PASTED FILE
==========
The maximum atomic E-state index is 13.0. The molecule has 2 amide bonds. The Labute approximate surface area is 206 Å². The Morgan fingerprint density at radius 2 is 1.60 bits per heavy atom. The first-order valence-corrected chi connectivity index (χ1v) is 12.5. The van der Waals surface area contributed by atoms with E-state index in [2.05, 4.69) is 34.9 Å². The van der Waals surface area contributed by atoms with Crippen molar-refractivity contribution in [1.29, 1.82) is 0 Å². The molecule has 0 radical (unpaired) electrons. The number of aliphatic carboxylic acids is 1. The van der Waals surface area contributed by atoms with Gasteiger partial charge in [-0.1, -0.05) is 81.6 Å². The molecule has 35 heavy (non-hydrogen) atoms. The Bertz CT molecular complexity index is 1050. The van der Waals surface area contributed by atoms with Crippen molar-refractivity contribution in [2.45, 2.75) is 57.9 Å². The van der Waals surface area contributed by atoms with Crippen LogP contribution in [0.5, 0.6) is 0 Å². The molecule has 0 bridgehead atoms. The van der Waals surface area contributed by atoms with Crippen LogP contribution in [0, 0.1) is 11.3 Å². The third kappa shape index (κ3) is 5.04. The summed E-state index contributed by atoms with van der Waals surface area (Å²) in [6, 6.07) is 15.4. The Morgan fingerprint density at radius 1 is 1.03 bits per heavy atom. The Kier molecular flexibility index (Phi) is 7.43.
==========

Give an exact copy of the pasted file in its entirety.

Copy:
The maximum atomic E-state index is 13.0. The molecule has 2 amide bonds. The Labute approximate surface area is 206 Å². The Morgan fingerprint density at radius 2 is 1.60 bits per heavy atom. The first-order valence-corrected chi connectivity index (χ1v) is 12.5. The van der Waals surface area contributed by atoms with E-state index in [2.05, 4.69) is 34.9 Å². The van der Waals surface area contributed by atoms with Crippen molar-refractivity contribution in [1.29, 1.82) is 0 Å². The molecule has 0 radical (unpaired) electrons. The number of aliphatic carboxylic acids is 1. The van der Waals surface area contributed by atoms with Gasteiger partial charge in [-0.1, -0.05) is 81.6 Å². The molecule has 35 heavy (non-hydrogen) atoms. The Bertz CT molecular complexity index is 1050. The van der Waals surface area contributed by atoms with Crippen molar-refractivity contribution in [2.45, 2.75) is 57.9 Å². The van der Waals surface area contributed by atoms with Crippen LogP contribution in [0.5, 0.6) is 0 Å². The molecule has 0 bridgehead atoms. The van der Waals surface area contributed by atoms with Crippen LogP contribution in [0, 0.1) is 11.3 Å². The third kappa shape index (κ3) is 5.04. The summed E-state index contributed by atoms with van der Waals surface area (Å²) in [6, 6.07) is 15.4. The Morgan fingerprint density at radius 1 is 1.03 bits per heavy atom. The Kier molecular flexibility index (Phi) is 7.43.